Featured Members, Positive Living Newsletter

Member: Jeremy Forsythe, BSc

Hello INPM community! My name is Jeremy Forsythe and I am thrilled to join this incredible research community. Let me tell you a bit about myself. In 2016, I earned my Bachelor of Science at the University of Toronto. As an undergraduate, I developed an interest for studying all things psychology and philosophy. One topic that I’ve become increasingly fascinated by is the relationship between people’s worldviews and vulnerability to mental illness. Currently, I am pursuing a Master’s of Arts in clinical psychology at York University. My current research foci are scale development, meaning in life, and wellbeing. In 2021, I co-founded a graduate lab for research in existential psychology at York University, aptly named The ABYSS Lab. Under the tutelage of Dr. Myriam Mongrain, The ABYSS Lab hopes to conduct novel research into how our relationships with the givens of existence (i.e., birth, death, freedom of choice, isolation, meaning in life, and suffering) shape our psychological wellbeing and worldview.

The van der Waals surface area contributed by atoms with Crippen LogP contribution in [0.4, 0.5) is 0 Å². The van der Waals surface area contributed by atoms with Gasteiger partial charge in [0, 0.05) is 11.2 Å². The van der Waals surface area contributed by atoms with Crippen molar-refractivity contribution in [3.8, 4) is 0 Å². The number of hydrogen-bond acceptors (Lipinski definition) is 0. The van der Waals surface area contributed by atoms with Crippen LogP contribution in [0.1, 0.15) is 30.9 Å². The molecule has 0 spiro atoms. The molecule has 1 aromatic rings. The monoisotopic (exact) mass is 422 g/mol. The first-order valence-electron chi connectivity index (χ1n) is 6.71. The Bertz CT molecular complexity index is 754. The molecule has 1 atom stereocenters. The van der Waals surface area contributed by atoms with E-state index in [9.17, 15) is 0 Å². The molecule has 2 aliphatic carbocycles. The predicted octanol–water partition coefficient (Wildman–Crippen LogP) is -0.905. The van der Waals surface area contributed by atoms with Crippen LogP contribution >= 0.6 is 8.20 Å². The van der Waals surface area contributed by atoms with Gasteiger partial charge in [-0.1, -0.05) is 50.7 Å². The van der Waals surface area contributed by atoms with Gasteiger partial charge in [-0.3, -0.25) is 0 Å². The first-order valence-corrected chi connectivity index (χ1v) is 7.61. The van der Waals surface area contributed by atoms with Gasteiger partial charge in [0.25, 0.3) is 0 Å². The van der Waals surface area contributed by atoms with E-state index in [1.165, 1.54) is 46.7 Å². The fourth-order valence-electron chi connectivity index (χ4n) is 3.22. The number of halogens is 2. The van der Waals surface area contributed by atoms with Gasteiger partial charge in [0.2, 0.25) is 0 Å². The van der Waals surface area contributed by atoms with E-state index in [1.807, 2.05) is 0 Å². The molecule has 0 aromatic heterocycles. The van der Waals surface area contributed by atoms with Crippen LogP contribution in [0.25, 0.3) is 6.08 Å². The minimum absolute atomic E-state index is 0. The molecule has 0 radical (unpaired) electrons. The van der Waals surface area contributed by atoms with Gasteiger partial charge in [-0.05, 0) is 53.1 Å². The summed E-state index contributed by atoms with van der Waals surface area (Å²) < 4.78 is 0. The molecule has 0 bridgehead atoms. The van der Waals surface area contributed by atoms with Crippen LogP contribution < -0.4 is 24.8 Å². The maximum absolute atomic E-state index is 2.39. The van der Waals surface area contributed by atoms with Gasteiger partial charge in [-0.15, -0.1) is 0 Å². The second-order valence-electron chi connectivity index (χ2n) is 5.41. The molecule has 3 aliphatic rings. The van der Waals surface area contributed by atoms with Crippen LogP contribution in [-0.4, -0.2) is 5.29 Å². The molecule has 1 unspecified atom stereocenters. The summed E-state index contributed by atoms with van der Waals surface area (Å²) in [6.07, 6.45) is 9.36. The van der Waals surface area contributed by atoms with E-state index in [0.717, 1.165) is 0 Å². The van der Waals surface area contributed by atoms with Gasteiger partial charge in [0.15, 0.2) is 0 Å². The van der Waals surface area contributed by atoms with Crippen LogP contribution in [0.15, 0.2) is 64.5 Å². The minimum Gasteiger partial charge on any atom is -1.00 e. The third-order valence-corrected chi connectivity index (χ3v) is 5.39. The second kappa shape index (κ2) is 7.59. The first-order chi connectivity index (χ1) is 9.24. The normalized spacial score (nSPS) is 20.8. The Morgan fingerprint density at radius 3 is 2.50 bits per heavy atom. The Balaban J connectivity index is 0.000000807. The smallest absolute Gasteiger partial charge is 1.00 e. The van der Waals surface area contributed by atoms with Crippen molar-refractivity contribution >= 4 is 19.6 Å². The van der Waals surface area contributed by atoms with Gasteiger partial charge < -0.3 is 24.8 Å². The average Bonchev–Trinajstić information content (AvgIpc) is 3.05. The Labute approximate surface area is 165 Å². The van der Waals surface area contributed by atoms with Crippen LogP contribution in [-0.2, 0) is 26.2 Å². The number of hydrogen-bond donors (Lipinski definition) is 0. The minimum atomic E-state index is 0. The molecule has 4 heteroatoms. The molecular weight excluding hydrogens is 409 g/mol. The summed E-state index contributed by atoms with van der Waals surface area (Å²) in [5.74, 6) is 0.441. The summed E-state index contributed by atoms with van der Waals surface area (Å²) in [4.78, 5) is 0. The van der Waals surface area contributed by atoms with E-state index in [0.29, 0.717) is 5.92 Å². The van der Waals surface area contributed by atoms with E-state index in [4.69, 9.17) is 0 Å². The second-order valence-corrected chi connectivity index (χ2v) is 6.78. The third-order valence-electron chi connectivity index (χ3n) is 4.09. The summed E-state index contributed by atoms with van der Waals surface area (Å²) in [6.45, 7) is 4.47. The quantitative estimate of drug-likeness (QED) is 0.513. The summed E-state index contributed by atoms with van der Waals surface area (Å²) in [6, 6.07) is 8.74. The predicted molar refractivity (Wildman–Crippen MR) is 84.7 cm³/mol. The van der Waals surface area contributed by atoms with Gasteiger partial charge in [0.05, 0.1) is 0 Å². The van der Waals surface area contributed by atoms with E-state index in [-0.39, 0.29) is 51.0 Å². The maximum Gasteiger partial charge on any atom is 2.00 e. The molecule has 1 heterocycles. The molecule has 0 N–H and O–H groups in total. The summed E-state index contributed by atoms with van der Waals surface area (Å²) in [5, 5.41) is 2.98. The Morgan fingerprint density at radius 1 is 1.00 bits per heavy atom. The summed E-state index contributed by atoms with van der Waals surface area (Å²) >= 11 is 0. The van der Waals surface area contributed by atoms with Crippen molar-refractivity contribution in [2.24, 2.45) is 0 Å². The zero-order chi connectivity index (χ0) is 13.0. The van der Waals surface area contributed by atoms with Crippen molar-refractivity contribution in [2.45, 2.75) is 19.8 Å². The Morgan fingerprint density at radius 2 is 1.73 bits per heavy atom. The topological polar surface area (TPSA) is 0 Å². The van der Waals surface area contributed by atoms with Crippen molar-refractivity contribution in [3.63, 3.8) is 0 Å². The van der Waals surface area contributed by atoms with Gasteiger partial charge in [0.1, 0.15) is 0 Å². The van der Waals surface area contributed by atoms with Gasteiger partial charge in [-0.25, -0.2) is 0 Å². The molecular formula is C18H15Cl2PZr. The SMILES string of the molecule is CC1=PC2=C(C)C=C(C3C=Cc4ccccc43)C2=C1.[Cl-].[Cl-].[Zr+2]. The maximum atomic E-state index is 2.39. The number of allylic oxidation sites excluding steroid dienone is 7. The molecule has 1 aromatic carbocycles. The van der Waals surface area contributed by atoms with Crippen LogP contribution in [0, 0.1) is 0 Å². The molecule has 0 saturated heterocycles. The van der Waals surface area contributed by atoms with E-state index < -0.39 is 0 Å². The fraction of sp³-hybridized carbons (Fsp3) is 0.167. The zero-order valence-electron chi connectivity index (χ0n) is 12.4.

Aside from academia, I have a passion for writing, painting (one of which is displayed in my picture), and walking. I am in the, admittedly strenuous, process of publishing two finished creative pieces: an anthology of aphorisms and poems entitled The Second Sun, and an existential novel entitled The Gaillardia Bouquet. The former project appeals to contemporary attention spans by bite-sizing philosophical ideas into easily consumable chunks. The latter project follows the life of a depressed man who discovers solace from his mental suffering in the phenomenon of beauty and does what he can to teach others about his epiphanies. My hope is to one day reach a broader audience with my writing, aiming to respectfully convince others that existence is, all things considered, a good place.

Thank you for reading my brief introduction! To sign off, I will leave you with an aphorism:

Trace the lines of intense,

passionate existence.

The good life truly does

take on the simplest shape.